Is Removing Your Testicles The Key To Long Life?

By Amir Khan on September 24, 2012 2:38 PM EDT

Eunuch
A eunuch from the Qing Dynasty in 1911 (Photo: Creative Commons)

Given the choice being keeping your testicles and living longer, most men would choose the former. But according to a new study, published in the journal Current Biology, men who have their testicles removed live longer than those who keep them attached.

Researchers looked at Korea's royal court during the Chosun Dynasty, which existed from 1392-1910. During that time, many boys underwent castration to secure high-ranking positions within the palace. Researchers found that these eunuchs lived, on average, 14-19 years longer than their ball-having counterparts.

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These eunuchs typically lived to be 70 years old, while the average lifespan of the kings was 47. In addition, three of the 81 eunuchs lived to be 100 -- giving the group a centenarian rate 130 times the rate of current developed nations, according to Reuters.

Animals that are castrated typically live longer as well, and while the exact cause for the longer lifespan is unclear, researchers said it may have to do with lower testosterone levels. Testosterone is an immunosuppressant, researchers said, which can increase the risk for cardiovascular disease.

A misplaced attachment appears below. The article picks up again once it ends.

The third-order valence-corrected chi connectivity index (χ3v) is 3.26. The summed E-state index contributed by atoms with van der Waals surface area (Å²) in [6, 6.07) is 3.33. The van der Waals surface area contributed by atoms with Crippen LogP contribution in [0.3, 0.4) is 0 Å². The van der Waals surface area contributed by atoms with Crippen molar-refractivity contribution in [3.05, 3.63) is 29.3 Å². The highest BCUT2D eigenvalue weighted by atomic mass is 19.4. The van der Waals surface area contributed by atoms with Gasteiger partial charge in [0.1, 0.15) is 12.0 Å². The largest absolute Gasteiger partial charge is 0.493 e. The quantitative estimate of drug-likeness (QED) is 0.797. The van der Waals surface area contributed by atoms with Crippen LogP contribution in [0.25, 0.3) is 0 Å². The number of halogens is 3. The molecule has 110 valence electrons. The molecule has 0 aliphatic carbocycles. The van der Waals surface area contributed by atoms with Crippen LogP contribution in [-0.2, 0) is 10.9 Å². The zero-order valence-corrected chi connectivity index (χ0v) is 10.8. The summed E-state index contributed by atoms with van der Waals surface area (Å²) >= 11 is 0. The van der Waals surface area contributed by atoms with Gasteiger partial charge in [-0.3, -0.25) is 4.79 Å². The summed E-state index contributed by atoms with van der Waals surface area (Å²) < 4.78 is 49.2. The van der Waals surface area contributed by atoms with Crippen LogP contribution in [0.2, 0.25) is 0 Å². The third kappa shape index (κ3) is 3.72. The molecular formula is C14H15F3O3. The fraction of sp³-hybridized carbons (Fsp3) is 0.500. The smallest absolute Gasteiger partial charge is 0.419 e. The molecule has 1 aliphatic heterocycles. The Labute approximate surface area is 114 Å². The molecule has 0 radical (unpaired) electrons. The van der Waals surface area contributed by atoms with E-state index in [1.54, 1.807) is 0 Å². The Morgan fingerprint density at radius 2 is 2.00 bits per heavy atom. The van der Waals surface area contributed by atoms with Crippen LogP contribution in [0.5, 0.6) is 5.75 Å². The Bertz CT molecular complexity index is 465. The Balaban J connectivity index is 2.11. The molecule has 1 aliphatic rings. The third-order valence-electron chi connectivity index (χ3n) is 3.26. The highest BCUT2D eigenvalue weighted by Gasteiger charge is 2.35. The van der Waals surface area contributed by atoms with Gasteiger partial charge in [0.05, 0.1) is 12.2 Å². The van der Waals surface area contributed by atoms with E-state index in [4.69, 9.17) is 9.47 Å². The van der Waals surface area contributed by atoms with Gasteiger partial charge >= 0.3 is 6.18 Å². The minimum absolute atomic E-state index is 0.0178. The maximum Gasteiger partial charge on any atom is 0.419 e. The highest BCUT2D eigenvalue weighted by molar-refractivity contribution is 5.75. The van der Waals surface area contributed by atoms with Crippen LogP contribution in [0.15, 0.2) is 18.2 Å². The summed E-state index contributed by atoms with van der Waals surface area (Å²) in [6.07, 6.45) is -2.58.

The eunuchs were deployed as guards throughout the palace, and were often trusted to guard harems. These eunuchs were allowed to marry and often had families through adoption, researchers said. And while they did live a privileged life, experts said that likely had nothing to do with their long life.

"Except for a few eunuchs, most lived outside the palace and spent time inside the palace only when they were on duty," Kyung-Jin Min, a researcher from Inha University, told Reuters.

© 2012 iScience Times All rights reserved. Do not reproduce without permission.

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